By now, a few weeks into our project, we at WINEGRUNT.COM feel the need to answer the question “Why Wednesday?” as the day of choice to blog. To begin, we openly admit our soft spot for alliteration. These will shamelessly appear in subsequent posts, too. Also, as the mid-week ‘hump day,’ the day of maximum hope that you may actually make it through the week, wine seems like an appropriate accompaniment.
The origins of Wednesday are shrouded in mystery, myth, and magic so, in our opinion, it lends itself to wine … .
Wednesday is the day of Woden in the Germanic tradition (Wodensdæg) that is derived from the Latin dies Mercurii whence we get the French mercredi and all the other Romance variants that contain bits of its Latin etymology. Other traditions (modern German, most Slavic, Finnish, Icelandic) point to its being the ‘mid-week day’, or the fourth day as in Portuguese, Greek, Arabic, Persian, etc. As Japanese ‘Water day’ the association with that element of fluid, flowing, and formless things implies transition, adaptability, and change. From all angles, then, this is more than a mere ‘hump day.’ Wednesday is a significant day. It is one to celebrate!
The Roman god Mercury, though inherited through Etruscan influence, is identified with the Hellenic Hermes. This is a polyvalent deity whose speed and cunning allow him to shift easily between the terrestrial, celestial, and infernal realms as the god of transitions and boundaries, and psychopomp – the guide to the underworld. He is the god of music, literature, athletics, invention, trade, sexual intercourse, and good luck. He invented musical instruments like the lyre and, most importantly, fire. He is the patron of travelers, herdsmen, merchants, thieves, and men of wit and letters like orators, poets, and translators. He champions the clever manipulation of language and the challenging of a restrictive hierarchy. He is the trickster.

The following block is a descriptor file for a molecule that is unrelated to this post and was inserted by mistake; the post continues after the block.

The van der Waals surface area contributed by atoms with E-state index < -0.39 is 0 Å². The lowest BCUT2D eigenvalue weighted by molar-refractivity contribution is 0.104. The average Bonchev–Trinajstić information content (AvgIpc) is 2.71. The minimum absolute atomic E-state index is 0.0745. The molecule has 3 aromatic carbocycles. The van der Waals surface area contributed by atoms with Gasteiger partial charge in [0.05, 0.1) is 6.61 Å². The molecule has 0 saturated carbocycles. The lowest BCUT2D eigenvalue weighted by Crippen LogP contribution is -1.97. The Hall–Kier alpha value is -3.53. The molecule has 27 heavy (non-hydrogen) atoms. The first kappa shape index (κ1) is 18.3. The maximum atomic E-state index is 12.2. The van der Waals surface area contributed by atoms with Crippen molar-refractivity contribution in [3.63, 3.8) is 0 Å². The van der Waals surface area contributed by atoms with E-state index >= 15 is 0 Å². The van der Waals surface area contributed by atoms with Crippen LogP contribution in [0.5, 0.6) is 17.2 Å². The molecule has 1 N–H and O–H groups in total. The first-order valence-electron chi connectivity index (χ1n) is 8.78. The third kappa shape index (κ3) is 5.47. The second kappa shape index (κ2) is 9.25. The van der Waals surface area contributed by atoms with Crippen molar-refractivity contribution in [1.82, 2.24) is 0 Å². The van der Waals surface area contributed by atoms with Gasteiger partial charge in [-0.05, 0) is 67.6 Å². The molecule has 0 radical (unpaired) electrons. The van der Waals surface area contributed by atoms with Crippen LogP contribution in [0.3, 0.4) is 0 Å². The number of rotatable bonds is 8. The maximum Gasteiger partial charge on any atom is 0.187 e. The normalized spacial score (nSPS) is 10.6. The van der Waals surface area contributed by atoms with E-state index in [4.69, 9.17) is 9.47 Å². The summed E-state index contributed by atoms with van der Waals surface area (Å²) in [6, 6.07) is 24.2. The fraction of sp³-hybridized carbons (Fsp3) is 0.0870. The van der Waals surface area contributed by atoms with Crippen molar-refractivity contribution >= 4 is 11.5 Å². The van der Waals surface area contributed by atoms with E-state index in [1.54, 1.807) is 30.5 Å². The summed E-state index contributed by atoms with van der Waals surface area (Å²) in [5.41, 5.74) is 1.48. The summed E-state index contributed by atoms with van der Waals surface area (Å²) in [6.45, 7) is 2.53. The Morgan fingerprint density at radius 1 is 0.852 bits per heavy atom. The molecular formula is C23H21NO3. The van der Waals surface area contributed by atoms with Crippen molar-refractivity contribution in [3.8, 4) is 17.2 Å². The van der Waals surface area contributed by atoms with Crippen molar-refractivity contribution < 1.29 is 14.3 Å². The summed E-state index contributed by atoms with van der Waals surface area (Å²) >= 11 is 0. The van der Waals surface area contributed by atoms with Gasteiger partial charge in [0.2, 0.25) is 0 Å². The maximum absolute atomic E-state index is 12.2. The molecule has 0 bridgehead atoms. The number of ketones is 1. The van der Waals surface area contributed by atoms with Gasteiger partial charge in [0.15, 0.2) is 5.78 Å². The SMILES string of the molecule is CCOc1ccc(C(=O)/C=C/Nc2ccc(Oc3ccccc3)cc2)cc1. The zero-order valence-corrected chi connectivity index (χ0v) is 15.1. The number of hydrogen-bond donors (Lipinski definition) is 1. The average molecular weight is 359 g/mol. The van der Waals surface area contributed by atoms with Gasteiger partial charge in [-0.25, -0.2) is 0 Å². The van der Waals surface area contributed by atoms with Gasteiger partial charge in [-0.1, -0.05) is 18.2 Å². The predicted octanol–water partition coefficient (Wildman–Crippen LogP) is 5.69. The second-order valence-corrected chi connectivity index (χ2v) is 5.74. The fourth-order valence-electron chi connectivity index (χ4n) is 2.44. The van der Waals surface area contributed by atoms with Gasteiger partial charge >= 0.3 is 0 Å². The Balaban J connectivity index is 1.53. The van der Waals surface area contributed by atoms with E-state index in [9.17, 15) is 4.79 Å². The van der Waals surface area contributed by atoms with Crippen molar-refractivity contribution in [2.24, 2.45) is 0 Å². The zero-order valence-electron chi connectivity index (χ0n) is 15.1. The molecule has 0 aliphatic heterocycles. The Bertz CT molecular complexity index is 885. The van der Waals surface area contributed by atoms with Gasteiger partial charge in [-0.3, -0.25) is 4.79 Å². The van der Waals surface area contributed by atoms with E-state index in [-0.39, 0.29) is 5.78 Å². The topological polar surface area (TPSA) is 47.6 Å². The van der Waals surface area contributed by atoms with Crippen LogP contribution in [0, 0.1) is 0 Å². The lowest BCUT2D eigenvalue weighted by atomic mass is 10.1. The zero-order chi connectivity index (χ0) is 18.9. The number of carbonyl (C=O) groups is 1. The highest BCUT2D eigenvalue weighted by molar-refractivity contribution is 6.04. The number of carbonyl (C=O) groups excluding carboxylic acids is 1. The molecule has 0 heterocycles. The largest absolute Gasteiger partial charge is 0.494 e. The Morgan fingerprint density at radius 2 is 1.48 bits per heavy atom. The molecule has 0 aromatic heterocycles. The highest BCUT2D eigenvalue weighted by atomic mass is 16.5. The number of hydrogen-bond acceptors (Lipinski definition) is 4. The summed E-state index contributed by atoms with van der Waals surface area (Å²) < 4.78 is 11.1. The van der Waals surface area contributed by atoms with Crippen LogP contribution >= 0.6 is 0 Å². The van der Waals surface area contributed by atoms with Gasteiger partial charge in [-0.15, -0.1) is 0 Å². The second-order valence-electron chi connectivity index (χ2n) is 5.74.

It is not by chance that Italo Calvino called his greatest trickster character Ermes Marana in If on a winter’s night a traveler… . This agent of mystification and Cagliostro of counterfeits “dreamed of a literature made entirely of apocrypha, of false attributions, of imitations and counterfeits and pastiches.” He disseminated a copious amount of fakes and forgeries throughout the world in numerous languages (real and fictive) in order to prove that “the world exists only as artifice, pretense, misunderstanding, falsehood.” This postmodern trickster embodies the virtually endless possibilities of authority and eloquence.
The associations of this deity converge in his universal symbol, the hermai. These were originally wayside markers of stone along the sides of highways that, over time, became more stylized until, ultimately, turning into phallic boundary markers.
Hermes Trismegistus, or Thrice-Great Hermes, the source of all occult, arcane, and hermetical knowledge, springs from the same source though combined with the Egyptian god Thoth to provide the Hermetica, an invaluable source for alchemical knowledge. For Carl Gustav Jung, the founder of analytical psychology, Hermes and Thoth are counterparts to the role of guide between the conscious and unconscious parts of the mind. In Alchemical Studies, he unequivocally declares that “Hermes, originally a winged god, and his counterpart the Egyptian Thoth, who ‘makes the souls to breathe,’ are the forerunners of the alchemical Mercurius […] .”
As Arnaldo of Villanova (1240-1312) tells us in his alchemical Tractatus de vinis, first published in Paris in the year 1500, improves and intensifies the positive human traits and characteristics. He writes, “Et vino quidem inest ex se proprietas magna in natura umana.”
As much today as in the Middle Ages or Antiquity, Wednesdays lend themselves to myth, mystery, and magic and there is no better means of channeling the possibilities of our earthly existence than the transcendent elixir we know as wine. For these reasons, Wednesday is the best day to discuss wine. Cheers to Wine Wednesday!